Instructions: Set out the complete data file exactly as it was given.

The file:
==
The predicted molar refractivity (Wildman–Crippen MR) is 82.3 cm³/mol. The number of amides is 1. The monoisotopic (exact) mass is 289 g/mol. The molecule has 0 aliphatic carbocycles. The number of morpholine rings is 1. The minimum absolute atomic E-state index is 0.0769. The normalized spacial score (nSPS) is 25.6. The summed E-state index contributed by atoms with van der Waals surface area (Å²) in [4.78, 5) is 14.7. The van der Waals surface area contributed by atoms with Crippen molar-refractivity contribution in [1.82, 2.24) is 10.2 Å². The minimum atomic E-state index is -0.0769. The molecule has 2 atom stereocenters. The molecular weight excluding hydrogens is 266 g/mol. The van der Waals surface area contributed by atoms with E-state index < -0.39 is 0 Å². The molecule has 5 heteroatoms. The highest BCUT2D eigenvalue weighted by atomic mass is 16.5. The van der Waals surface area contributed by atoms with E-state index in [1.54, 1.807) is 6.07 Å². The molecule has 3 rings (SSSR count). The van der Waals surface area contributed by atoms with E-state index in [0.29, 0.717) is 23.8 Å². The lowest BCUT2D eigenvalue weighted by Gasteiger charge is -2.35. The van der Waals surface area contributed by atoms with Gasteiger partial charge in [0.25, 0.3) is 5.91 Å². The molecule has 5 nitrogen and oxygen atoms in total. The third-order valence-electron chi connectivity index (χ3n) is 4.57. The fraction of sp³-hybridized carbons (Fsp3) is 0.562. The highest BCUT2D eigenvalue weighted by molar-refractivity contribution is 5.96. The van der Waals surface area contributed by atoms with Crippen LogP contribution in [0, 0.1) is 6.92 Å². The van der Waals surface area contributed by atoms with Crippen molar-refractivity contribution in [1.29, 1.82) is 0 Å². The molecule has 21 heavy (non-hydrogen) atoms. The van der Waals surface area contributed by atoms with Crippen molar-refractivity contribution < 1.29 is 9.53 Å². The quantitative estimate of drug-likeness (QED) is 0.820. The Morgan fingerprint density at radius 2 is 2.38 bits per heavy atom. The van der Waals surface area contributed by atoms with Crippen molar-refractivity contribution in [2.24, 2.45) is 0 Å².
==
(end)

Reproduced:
The predicted molar refractivity (Wildman–Crippen MR) is 82.3 cm³/mol. The number of amides is 1. The monoisotopic (exact) mass is 289 g/mol. The molecule has 0 aliphatic carbocycles. The number of morpholine rings is 1. The minimum absolute atomic E-state index is 0.0769. The normalized spacial score (nSPS) is 25.6. The summed E-state index contributed by atoms with van der Waals surface area (Å²) in [4.78, 5) is 14.7. The van der Waals surface area contributed by atoms with Crippen molar-refractivity contribution in [1.82, 2.24) is 10.2 Å². The minimum atomic E-state index is -0.0769. The molecule has 2 atom stereocenters. The molecular weight excluding hydrogens is 266 g/mol. The van der Waals surface area contributed by atoms with E-state index < -0.39 is 0 Å². The molecule has 5 heteroatoms. The highest BCUT2D eigenvalue weighted by atomic mass is 16.5. The van der Waals surface area contributed by atoms with E-state index in [1.54, 1.807) is 6.07 Å². The molecule has 3 rings (SSSR count). The van der Waals surface area contributed by atoms with E-state index in [0.29, 0.717) is 23.8 Å². The lowest BCUT2D eigenvalue weighted by Gasteiger charge is -2.35. The van der Waals surface area contributed by atoms with Gasteiger partial charge in [0.25, 0.3) is 5.91 Å². The molecule has 5 nitrogen and oxygen atoms in total. The third-order valence-electron chi connectivity index (χ3n) is 4.57. The fraction of sp³-hybridized carbons (Fsp3) is 0.562. The highest BCUT2D eigenvalue weighted by molar-refractivity contribution is 5.96. The van der Waals surface area contributed by atoms with Crippen LogP contribution in [0, 0.1) is 6.92 Å². The van der Waals surface area contributed by atoms with Crippen molar-refractivity contribution in [1.29, 1.82) is 0 Å². The molecule has 21 heavy (non-hydrogen) atoms. The van der Waals surface area contributed by atoms with Crippen molar-refractivity contribution < 1.29 is 9.53 Å². The quantitative estimate of drug-likeness (QED) is 0.820. The Morgan fingerprint density at radius 2 is 2.38 bits per heavy atom. The van der Waals surface area contributed by atoms with Crippen molar-refractivity contribution in [2.24, 2.45) is 0 Å².